This week's special legislative session regarding offshore drilling in Florida will be a lot of things. It will be a stage for political theater, as politicians crowd the dais for an opportunity to promote themselves on either side of the hot-button issue going into the fall elections. It will be a battleground for competing special interests that for one reason or another do or do not support tighter regulations. It will be a chance for people who were long in favor of drilling to be anointed into the suddenly more fashionable role of being against it. And most of all, it will be a debate over direct democracy.
House Republicans have already made it quite clear that they are adamantly opposed to a constitutional amendment to ban drilling in state waters, three to ten miles offshore. Governor Crist, who once favored lifting the ban, is now running for U.S. Senate as part of his coastline is awash in tar balls after a drilling disaster much further out. There are obvious political motives for executing a hard about face.
Republicans can easily point to the fact that state law already bans such drilling, but there is a sound argument for allowing the people, rather than future politicians, to decide whether such law remains intact. One would think that the impact that Florida has felt from a drilling accident several states away would make the merit of a ban against drilling infinitely closer to shore obvious to all. Clearly, it hasn't.
I'm not sure when and if a significant majority of politicians would be brazen enough to suggest we allow oil companies to park rigs just off our coast, but there is a surprising number who've yet to recant on offshore drilling in the midst of this disaster, and that makes many people uncomfortable for what the future may hold, especially when this catastrophe eventually wanes. I have greater faith that the citizens will remain permanently mindful of what this spill has taught us, and as any state belongs to its citizens and not its elected officials, it seems the power should be in their hands.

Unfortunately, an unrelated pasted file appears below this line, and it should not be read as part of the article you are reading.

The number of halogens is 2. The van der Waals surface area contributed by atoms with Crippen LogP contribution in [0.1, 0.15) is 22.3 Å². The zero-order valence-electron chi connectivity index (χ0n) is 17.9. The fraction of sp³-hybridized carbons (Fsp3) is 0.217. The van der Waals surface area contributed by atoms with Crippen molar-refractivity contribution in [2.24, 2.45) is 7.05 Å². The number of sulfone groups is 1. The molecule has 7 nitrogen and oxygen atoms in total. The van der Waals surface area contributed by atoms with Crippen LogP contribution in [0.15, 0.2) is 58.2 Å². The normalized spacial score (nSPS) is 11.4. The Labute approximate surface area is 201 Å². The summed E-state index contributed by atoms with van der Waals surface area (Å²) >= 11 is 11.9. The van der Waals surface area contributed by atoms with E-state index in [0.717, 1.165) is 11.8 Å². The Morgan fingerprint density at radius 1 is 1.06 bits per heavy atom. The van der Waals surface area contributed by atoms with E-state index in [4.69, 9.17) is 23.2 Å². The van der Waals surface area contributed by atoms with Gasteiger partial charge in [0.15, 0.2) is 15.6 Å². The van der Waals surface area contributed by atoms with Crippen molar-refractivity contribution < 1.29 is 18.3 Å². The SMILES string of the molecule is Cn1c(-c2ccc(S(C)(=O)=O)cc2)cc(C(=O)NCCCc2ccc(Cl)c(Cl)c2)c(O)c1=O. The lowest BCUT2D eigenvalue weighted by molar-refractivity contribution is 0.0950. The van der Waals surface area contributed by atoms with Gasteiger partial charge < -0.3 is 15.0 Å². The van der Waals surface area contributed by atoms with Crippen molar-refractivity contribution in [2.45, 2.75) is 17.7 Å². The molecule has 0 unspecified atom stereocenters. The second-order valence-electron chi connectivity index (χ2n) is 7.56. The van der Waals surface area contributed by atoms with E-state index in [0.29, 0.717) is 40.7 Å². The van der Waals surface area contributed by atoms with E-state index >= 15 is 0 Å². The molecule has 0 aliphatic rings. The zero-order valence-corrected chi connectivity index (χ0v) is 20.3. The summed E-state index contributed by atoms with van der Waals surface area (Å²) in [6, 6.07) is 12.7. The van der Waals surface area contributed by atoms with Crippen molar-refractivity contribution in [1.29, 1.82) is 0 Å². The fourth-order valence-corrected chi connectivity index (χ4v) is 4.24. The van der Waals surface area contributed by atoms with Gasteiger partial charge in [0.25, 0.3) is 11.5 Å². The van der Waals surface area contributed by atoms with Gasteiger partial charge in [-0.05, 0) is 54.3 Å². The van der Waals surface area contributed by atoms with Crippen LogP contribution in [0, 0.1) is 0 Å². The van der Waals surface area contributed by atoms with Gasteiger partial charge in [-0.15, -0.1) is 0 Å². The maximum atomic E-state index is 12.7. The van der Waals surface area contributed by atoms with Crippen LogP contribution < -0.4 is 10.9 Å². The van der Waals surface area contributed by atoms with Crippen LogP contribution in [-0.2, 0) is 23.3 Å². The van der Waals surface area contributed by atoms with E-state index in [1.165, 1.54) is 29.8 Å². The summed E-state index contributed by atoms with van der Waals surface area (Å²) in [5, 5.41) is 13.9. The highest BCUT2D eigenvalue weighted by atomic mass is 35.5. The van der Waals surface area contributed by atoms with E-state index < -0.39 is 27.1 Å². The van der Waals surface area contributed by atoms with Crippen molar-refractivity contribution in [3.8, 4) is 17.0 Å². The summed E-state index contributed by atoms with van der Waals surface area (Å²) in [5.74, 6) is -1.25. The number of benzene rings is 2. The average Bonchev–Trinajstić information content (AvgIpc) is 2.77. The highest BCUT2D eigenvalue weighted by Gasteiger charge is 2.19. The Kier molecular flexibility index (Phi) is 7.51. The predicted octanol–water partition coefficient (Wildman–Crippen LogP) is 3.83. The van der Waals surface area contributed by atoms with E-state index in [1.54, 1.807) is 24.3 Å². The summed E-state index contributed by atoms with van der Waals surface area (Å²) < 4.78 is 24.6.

The amount of oil that is estimated to be in the gulf (about two weeks of U.S. demand), is very lucrative to oil companies, but at the same time, rather inconsequential to the average Floridian. Even if every drop were harvested, it would not have a remotely significant impact on the price they pay at the pump and the heightened awareness of this fact seems to be one of the few good things that have come out of this. Perhaps a constitutional ban on offshore drilling can be the other.
Crist's motives may well be political, but that is aside from the point. Opposing a referendum to allow the people to decide the future fate of such policy is worse, as it seems that the position of the people is not only clear on this issue, but also sound. The risk of drilling so closely to our shoreline poses potentially catastrophic results to both our ecology and our economy, as we have clearly seen through our current dilemma. The only interests who can demonstrate a payoff from such enormous risk to justify them are the ultra-profitable oil companies and their minions in elected office.
Direct democracy is a complicated matter, especially in a government of elected representation. There are many issues that are beyond the average citizen and require a permanent focus to make informed decisions. This is not one of them. Florida simply cannot afford to imperil its greatest resource for minimal short-term gain. The people of this state seem to understand that, now better than ever. There is no complicated argument to made here, just vague insinuations about energy independence and economic impact that are routinely demonstrated not to hold water.
The best argument to be made against direct referendums is competent and incorruptible governments that routinely act in the best interest of their constituents and not moneyed special interests. That argument has not been made and until it has, I say let the power remain in the hands of the people where it belongs.
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